Roasting Walter Williams
, by Thomas Sowell
, 19 Sep 2003
Recounts how Sowell first met Williams, discovering they thought along similar lines, providing other factual and anecdotal information on Williams since that meeting
"Both these books are written in plain English, by the way, a rarity among the writings of economists. The ability to speak this rare dialect has also helped Walter during his appearances on TV programs and as an occasional fill-in host for Rush Limbaugh. Walter Williams is the only debater to leave Jesse Jackson speechless. On another occasion, he flabbergasted Ted Koppel when a woman on welfare said that she didn't have enough money to take care of all her children and Walter replied: 'Did you ever consider that you might have had too many children for the money?'"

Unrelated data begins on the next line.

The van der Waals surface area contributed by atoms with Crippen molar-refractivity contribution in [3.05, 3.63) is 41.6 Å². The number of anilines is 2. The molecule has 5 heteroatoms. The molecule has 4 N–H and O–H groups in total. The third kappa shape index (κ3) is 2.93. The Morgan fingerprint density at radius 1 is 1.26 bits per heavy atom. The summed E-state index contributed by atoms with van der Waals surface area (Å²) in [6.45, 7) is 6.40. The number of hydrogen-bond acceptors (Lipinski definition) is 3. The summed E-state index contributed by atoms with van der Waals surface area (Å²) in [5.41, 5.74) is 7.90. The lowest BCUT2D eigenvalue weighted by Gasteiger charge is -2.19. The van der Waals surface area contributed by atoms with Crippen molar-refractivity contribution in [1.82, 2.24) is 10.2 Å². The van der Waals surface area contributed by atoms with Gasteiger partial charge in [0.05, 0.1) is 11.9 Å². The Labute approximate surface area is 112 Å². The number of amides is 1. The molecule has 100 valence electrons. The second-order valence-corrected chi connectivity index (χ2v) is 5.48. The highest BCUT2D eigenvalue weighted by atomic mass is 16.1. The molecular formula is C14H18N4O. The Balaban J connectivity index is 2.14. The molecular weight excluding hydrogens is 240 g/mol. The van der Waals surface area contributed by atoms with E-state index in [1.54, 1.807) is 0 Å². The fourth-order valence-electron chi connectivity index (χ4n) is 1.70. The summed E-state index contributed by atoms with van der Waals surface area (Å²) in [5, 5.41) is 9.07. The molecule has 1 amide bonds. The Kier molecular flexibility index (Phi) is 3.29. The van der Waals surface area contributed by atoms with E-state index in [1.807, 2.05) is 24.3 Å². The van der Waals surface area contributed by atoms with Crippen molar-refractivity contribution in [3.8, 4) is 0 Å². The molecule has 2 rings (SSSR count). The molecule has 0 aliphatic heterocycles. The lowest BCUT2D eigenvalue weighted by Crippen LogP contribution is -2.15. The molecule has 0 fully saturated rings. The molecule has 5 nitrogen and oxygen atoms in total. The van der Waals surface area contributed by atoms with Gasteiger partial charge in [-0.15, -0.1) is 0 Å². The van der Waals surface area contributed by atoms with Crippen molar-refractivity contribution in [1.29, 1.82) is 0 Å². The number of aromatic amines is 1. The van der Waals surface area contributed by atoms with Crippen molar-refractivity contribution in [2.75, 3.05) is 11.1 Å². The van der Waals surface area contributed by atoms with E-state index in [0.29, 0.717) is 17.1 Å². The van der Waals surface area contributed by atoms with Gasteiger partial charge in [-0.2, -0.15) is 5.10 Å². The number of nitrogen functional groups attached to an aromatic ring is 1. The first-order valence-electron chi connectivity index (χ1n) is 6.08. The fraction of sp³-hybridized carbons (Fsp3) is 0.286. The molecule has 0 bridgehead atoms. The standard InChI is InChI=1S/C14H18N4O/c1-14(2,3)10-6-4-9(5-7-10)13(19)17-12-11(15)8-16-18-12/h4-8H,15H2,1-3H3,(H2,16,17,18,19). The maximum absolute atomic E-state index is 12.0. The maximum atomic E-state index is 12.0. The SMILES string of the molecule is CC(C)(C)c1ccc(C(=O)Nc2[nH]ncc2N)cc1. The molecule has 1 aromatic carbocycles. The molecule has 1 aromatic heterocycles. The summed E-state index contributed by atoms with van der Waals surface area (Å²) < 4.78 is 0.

, by Charley Reese, 4 Sep 2006
"Walter Williams ... says, "Today's Americans are vastly different from those of my generation who fought the life-and-death struggle of World War II." Whoa, Walter, that's jive, and you know it. You were born in 1936. You were 9 years old when World War II ended. Your generation didn't fight any struggle. You've spent your adult life in academia."
Williams can't duck campaign pushes
, by Robert Stacy McCain, The Washington Times
, 9 Feb 2007
Discusses the effort by cartoonist Bruce Tinsley, in his "Mallard Fillmore" comic strip, to recruit Williams for the 2008 Republican presidential nomination
"Conservative economist Walter E. Williams says he's flattered at being urged to seek the 2008 Republican presidential nomination — even if the draft committee is headed by a cartoon duck. The 'Mallard Fillmore' comic strip has spent the past two weeks promoting the George Mason University economics professor as a 2008 candidate — with some success, judging from Mr. Williams' e-mail in-box. ... A popular syndicated columnist who often fills in for Rush Limbaugh when the top talk-radio host is on vacation, Mr. Williams said ... he was surprised when Mr. Tinsley began a series of 'Draft Walter Williams' cartoons Jan. 29."